On September 19, 2020, a group of armed men abducted Sajjad al-Iraqi from a vehicle he was travelling in with his friends in Nasiriya, Thi Qar governorate, Iraq. Sajjad is a prominent protester and activist involved in the 2019 Tishreen [October] protest movement. More than three years after his abduction, his whereabouts remain unknown, and his family has been subjected to threats as they pursue truth and justice. On March 22, 2023, the Dhi Qar Criminal Court sentenced to death in absentia two individuals convicted for kidnapping Sajjad al-Iraqi, but no arrests have been made.
The Iraqi authorities must reveal the fate and whereabouts of Sajjad al-Iraqi, ensure his family is protected from reprisals, and hold those found to be responsible to account in fair trials without recourse to the death penalty.
Here’s what you can do:
Write to the Prime Minister urging him to:
- Urgently order investigations to reveal the fate and whereabouts of Sajjad al-Iraqi and to ensure his family members are protected from threats and reprisals.
- Order a re-trial of the defendants in their presence and in a manner that respects international standards without recourse to the death penalty.
Prime Minister Mohammed Shia’ al-Sudani
Salutation: Your Excellency:
Mr. Haidar Radi Nasir NASIR
Minister & Chargé d’affaires, a.i.
Embassy of the Republic of Iraq
189 Laurier Avenue East
Ottawa, ON K1N 7N3
Tel: (613) 236-9177
During the mass anti-government protests that began in October 2019, known as the Tishreen [October] protests, security forces including security forces and members of the Popular Mobilization Units (PMU), a large network of militias legally considered part of the Iraqi Armed Forces, used lethal force against protestors and pursued a sinister campaign of extrajudicial killings and enforced disappearances.
Very few members of the security forces or affiliated militias have been prosecuted for their roles in violence against protestors and activists. In a report released in June 2022, the United Nations Assistance Mission to Iraq (UNAMI) was only able to identify the conviction of four “unidentified armed elements” since May 2021 and of six members of the security forces for targeted shootings, killings and abductions. The report added: “UNAMI/OHCHR was unable to identify any other cases that progressed beyond the investigative stage during the reporting period.”
Since 2019, successive Iraqi governments have formed numerous committees to investigate violations committed in the context of the protests at the national and governorate level, but these committees have failed to deliver on truth or justice.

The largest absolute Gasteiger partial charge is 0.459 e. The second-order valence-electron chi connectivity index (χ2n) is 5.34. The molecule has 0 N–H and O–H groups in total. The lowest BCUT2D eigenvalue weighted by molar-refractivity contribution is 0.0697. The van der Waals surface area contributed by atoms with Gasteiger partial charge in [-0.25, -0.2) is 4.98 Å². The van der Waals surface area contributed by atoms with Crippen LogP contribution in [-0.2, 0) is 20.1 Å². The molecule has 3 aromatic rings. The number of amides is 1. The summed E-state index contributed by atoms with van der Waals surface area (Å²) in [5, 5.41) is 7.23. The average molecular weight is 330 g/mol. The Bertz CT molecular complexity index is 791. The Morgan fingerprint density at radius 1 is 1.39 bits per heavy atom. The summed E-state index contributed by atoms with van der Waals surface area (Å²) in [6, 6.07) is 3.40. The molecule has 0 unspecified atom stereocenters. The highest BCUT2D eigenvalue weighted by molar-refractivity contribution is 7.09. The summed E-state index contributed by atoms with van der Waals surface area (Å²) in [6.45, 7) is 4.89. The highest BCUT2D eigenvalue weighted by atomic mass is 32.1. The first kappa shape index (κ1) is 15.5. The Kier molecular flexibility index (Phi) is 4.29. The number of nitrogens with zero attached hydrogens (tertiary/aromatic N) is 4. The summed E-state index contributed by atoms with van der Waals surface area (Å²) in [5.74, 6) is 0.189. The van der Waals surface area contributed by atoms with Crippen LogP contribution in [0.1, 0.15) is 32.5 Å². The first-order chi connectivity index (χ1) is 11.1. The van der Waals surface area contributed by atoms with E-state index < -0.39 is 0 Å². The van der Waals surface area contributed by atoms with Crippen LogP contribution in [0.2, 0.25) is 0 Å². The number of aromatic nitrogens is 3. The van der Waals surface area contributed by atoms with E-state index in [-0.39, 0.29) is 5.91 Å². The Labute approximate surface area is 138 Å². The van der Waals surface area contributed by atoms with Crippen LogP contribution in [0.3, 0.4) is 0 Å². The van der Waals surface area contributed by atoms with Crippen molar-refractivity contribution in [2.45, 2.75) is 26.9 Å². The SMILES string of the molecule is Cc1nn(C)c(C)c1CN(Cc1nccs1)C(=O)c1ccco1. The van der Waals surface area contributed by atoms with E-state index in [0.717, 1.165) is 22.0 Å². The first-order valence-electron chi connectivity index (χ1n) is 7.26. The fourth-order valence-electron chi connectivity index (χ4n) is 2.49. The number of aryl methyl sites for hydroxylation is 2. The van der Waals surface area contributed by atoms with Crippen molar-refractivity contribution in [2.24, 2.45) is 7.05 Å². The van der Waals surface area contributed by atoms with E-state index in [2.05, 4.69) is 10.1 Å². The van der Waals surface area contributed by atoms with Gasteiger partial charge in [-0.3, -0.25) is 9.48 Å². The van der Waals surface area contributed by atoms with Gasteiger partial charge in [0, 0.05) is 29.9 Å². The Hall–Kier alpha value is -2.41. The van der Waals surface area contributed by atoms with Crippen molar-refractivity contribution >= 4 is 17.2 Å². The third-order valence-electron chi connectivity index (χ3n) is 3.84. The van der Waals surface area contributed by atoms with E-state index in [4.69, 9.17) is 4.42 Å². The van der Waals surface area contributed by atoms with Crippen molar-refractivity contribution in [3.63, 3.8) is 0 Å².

Lack of transparency
The most notable was the ‘Fact-Finding Committee’, established by Executive Order 293 issued by then-Prime Minister Mustafa al-Kadhimi on October 18, 2020 with the goal of gathering evidence, publishing a comprehensive report, and identifying those responsible for the crimes committed. Under the decree, the Committee has the right to refer cases to the judiciary. However there has been no transparency as to whether this has occurred.
In a letter from Prime Minister Shia al-Sudani’s Office to Amnesty International on April 2, 2023, the Office said that:
the Prime Minister ordered in November 2022 the activation of the work of the [Fact-Finding] committee and outreach to representatives from the demonstrators…more than 215 cases obtained from the Rusafa Central Investigative Court and reviewed more than 5,375 official documents that included medical reports, victim autopsy forms and reports of forensic experts, and the committee continues to examine documents received from courts of appeal.Excerpts of a letter from the Prime Minister to Amnesty International
More than reparation
However, reparations are not a substitute for establishing the truth or bringing perpetrators to justice, and nearly three years after it was formed, the Fact-Finding Committee has yet to publish any findings.
Enforced disappearance is currently not a crime under Iraqi law and therefore cannot be prosecuted as a distinct offence. On August 6, 2023, the Iraqi Council of Ministers issued a draft “Missing Persons Law” and sent it to Parliament. The draft’s stated aim is to help relatives of the missing learn their fate and be given access to reparations, including by setting up a national commission for the missing.
Yet, this draft law does not criminalize enforced disappearance or outline penalties for perpetrators. As a state party to the International Convention for the Protection of all Persons against Enforced Disappearance, Iraq has an obligation to criminalize enforced disappearances, investigate, bring perpetrators to justice, and ensure reparation for victims.